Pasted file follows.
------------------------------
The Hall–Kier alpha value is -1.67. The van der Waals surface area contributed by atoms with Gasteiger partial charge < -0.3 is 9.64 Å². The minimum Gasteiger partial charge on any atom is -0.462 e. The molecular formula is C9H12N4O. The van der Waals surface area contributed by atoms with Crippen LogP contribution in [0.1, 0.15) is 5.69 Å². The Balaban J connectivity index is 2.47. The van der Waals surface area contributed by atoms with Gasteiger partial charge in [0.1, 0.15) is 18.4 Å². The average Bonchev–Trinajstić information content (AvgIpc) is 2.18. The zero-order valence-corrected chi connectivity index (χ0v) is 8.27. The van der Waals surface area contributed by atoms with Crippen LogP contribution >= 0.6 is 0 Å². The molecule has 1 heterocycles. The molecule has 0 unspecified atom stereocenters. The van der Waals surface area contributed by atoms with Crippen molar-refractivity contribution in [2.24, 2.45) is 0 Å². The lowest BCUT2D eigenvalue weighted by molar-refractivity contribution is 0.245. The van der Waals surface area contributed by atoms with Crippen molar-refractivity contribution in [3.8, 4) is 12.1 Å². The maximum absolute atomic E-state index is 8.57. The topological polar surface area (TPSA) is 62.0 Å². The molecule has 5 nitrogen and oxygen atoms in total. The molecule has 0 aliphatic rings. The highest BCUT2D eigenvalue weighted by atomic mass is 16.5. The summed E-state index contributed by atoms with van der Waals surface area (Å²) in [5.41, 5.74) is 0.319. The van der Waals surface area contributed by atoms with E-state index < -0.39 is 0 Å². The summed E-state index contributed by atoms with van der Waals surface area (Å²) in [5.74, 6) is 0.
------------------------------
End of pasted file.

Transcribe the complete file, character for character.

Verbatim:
The Hall–Kier alpha value is -1.67. The van der Waals surface area contributed by atoms with Gasteiger partial charge < -0.3 is 9.64 Å². The minimum Gasteiger partial charge on any atom is -0.462 e. The molecular formula is C9H12N4O. The van der Waals surface area contributed by atoms with Crippen LogP contribution in [0.1, 0.15) is 5.69 Å². The Balaban J connectivity index is 2.47. The van der Waals surface area contributed by atoms with Gasteiger partial charge in [0.1, 0.15) is 18.4 Å². The average Bonchev–Trinajstić information content (AvgIpc) is 2.18. The zero-order valence-corrected chi connectivity index (χ0v) is 8.27. The van der Waals surface area contributed by atoms with Crippen LogP contribution >= 0.6 is 0 Å². The molecule has 1 heterocycles. The molecule has 0 unspecified atom stereocenters. The van der Waals surface area contributed by atoms with Crippen molar-refractivity contribution in [2.24, 2.45) is 0 Å². The lowest BCUT2D eigenvalue weighted by molar-refractivity contribution is 0.245. The van der Waals surface area contributed by atoms with Crippen molar-refractivity contribution in [3.8, 4) is 12.1 Å². The maximum absolute atomic E-state index is 8.57. The topological polar surface area (TPSA) is 62.0 Å². The molecule has 5 nitrogen and oxygen atoms in total. The molecule has 0 aliphatic rings. The highest BCUT2D eigenvalue weighted by atomic mass is 16.5. The summed E-state index contributed by atoms with van der Waals surface area (Å²) in [5.41, 5.74) is 0.319. The van der Waals surface area contributed by atoms with E-state index < -0.39 is 0 Å². The summed E-state index contributed by atoms with van der Waals surface area (Å²) in [5.74, 6) is 0.